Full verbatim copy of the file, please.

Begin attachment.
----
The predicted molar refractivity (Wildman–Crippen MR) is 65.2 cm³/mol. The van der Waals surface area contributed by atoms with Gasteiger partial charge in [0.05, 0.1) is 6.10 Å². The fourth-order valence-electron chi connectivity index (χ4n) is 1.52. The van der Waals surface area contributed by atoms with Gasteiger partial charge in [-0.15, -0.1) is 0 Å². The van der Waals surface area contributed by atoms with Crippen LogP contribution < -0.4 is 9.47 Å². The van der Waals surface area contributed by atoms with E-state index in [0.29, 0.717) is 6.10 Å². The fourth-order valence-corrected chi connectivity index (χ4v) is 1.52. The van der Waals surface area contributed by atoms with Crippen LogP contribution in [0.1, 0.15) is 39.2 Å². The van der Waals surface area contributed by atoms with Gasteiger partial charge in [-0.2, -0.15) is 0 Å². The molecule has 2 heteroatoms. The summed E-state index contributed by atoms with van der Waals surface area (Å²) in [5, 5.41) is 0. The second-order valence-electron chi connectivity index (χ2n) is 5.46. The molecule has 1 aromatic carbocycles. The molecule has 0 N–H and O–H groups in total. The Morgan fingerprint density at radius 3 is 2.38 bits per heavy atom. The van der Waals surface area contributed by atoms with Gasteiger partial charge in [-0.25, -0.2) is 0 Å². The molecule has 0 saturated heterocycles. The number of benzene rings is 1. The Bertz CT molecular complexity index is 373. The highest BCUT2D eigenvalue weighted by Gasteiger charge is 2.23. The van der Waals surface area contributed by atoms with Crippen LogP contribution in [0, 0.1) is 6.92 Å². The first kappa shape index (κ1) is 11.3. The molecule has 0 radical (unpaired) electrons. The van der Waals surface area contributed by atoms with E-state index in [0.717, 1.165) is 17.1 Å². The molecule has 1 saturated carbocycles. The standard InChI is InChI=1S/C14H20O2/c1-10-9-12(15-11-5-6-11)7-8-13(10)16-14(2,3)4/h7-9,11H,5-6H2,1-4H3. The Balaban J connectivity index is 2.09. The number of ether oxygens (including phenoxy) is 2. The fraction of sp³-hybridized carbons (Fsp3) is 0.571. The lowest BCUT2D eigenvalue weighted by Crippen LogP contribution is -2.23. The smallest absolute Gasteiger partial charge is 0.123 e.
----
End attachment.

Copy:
The predicted molar refractivity (Wildman–Crippen MR) is 65.2 cm³/mol. The van der Waals surface area contributed by atoms with Gasteiger partial charge in [0.05, 0.1) is 6.10 Å². The fourth-order valence-electron chi connectivity index (χ4n) is 1.52. The van der Waals surface area contributed by atoms with Gasteiger partial charge in [-0.15, -0.1) is 0 Å². The van der Waals surface area contributed by atoms with Crippen LogP contribution < -0.4 is 9.47 Å². The van der Waals surface area contributed by atoms with E-state index in [0.29, 0.717) is 6.10 Å². The fourth-order valence-corrected chi connectivity index (χ4v) is 1.52. The van der Waals surface area contributed by atoms with Crippen LogP contribution in [0.1, 0.15) is 39.2 Å². The van der Waals surface area contributed by atoms with Gasteiger partial charge in [-0.2, -0.15) is 0 Å². The molecule has 2 heteroatoms. The summed E-state index contributed by atoms with van der Waals surface area (Å²) in [5, 5.41) is 0. The second-order valence-electron chi connectivity index (χ2n) is 5.46. The molecule has 1 aromatic carbocycles. The molecule has 0 N–H and O–H groups in total. The Morgan fingerprint density at radius 3 is 2.38 bits per heavy atom. The van der Waals surface area contributed by atoms with Gasteiger partial charge in [-0.25, -0.2) is 0 Å². The molecule has 0 saturated heterocycles. The number of benzene rings is 1. The Bertz CT molecular complexity index is 373. The highest BCUT2D eigenvalue weighted by Gasteiger charge is 2.23. The van der Waals surface area contributed by atoms with Crippen LogP contribution in [0, 0.1) is 6.92 Å². The first kappa shape index (κ1) is 11.3. The molecule has 0 radical (unpaired) electrons. The van der Waals surface area contributed by atoms with E-state index in [0.717, 1.165) is 17.1 Å². The molecule has 1 saturated carbocycles. The standard InChI is InChI=1S/C14H20O2/c1-10-9-12(15-11-5-6-11)7-8-13(10)16-14(2,3)4/h7-9,11H,5-6H2,1-4H3. The Balaban J connectivity index is 2.09. The number of ether oxygens (including phenoxy) is 2. The fraction of sp³-hybridized carbons (Fsp3) is 0.571. The lowest BCUT2D eigenvalue weighted by Crippen LogP contribution is -2.23. The smallest absolute Gasteiger partial charge is 0.123 e.